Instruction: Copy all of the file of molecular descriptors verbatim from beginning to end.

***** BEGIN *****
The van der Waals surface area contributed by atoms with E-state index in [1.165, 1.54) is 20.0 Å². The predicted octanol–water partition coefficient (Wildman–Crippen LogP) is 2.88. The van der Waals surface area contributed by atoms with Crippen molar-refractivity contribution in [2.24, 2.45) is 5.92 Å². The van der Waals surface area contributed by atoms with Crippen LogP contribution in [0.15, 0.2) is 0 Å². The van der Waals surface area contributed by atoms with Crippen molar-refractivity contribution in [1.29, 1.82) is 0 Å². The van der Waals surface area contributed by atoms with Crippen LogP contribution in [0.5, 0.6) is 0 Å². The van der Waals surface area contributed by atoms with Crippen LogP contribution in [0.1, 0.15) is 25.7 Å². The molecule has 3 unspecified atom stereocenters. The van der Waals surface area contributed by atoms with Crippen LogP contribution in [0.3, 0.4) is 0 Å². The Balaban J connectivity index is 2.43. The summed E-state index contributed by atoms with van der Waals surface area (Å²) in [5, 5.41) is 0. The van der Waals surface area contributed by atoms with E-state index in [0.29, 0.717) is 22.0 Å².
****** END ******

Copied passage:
The van der Waals surface area contributed by atoms with E-state index in [1.165, 1.54) is 20.0 Å². The predicted octanol–water partition coefficient (Wildman–Crippen LogP) is 2.88. The van der Waals surface area contributed by atoms with Crippen molar-refractivity contribution in [2.24, 2.45) is 5.92 Å². The van der Waals surface area contributed by atoms with Crippen LogP contribution in [0.15, 0.2) is 0 Å². The van der Waals surface area contributed by atoms with Crippen molar-refractivity contribution in [1.29, 1.82) is 0 Å². The van der Waals surface area contributed by atoms with Crippen LogP contribution in [0.5, 0.6) is 0 Å². The van der Waals surface area contributed by atoms with Crippen LogP contribution in [0.1, 0.15) is 25.7 Å². The molecule has 3 unspecified atom stereocenters. The van der Waals surface area contributed by atoms with Crippen LogP contribution in [0.3, 0.4) is 0 Å². The Balaban J connectivity index is 2.43. The summed E-state index contributed by atoms with van der Waals surface area (Å²) in [5, 5.41) is 0. The van der Waals surface area contributed by atoms with E-state index in [0.29, 0.717) is 22.0 Å².